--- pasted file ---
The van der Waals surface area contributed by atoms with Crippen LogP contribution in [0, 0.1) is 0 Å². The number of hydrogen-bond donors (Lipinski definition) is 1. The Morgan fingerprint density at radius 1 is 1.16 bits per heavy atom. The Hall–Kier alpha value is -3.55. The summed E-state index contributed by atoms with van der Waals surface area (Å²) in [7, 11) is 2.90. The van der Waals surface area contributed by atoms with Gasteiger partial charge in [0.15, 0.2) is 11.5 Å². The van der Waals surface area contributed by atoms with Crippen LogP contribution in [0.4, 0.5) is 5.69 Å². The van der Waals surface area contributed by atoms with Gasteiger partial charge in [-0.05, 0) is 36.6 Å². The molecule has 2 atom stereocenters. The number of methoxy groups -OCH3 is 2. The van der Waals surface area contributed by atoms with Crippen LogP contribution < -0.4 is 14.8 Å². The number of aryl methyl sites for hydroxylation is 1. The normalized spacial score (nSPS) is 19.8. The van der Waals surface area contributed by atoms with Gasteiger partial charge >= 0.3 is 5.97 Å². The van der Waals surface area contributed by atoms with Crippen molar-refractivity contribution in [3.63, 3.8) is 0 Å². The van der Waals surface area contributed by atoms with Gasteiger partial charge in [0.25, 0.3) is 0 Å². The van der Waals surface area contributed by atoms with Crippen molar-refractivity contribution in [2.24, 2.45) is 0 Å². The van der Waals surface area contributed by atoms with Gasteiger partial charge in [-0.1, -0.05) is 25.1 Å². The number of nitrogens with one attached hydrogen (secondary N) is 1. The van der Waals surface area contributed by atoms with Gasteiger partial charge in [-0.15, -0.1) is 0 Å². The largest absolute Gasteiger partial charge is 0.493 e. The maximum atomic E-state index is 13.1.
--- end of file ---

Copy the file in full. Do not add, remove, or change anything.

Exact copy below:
The van der Waals surface area contributed by atoms with Crippen LogP contribution in [0, 0.1) is 0 Å². The number of hydrogen-bond donors (Lipinski definition) is 1. The Morgan fingerprint density at radius 1 is 1.16 bits per heavy atom. The Hall–Kier alpha value is -3.55. The summed E-state index contributed by atoms with van der Waals surface area (Å²) in [7, 11) is 2.90. The van der Waals surface area contributed by atoms with Gasteiger partial charge in [0.15, 0.2) is 11.5 Å². The van der Waals surface area contributed by atoms with Crippen LogP contribution in [0.4, 0.5) is 5.69 Å². The van der Waals surface area contributed by atoms with Gasteiger partial charge in [-0.05, 0) is 36.6 Å². The molecule has 2 atom stereocenters. The number of methoxy groups -OCH3 is 2. The van der Waals surface area contributed by atoms with Crippen LogP contribution < -0.4 is 14.8 Å². The number of aryl methyl sites for hydroxylation is 1. The normalized spacial score (nSPS) is 19.8. The van der Waals surface area contributed by atoms with Gasteiger partial charge >= 0.3 is 5.97 Å². The van der Waals surface area contributed by atoms with Crippen molar-refractivity contribution in [3.63, 3.8) is 0 Å². The van der Waals surface area contributed by atoms with Gasteiger partial charge in [0.25, 0.3) is 0 Å². The van der Waals surface area contributed by atoms with Crippen molar-refractivity contribution in [2.24, 2.45) is 0 Å². The van der Waals surface area contributed by atoms with Gasteiger partial charge in [-0.1, -0.05) is 25.1 Å². The number of nitrogens with one attached hydrogen (secondary N) is 1. The van der Waals surface area contributed by atoms with Gasteiger partial charge in [-0.15, -0.1) is 0 Å². The largest absolute Gasteiger partial charge is 0.493 e. The maximum atomic E-state index is 13.1.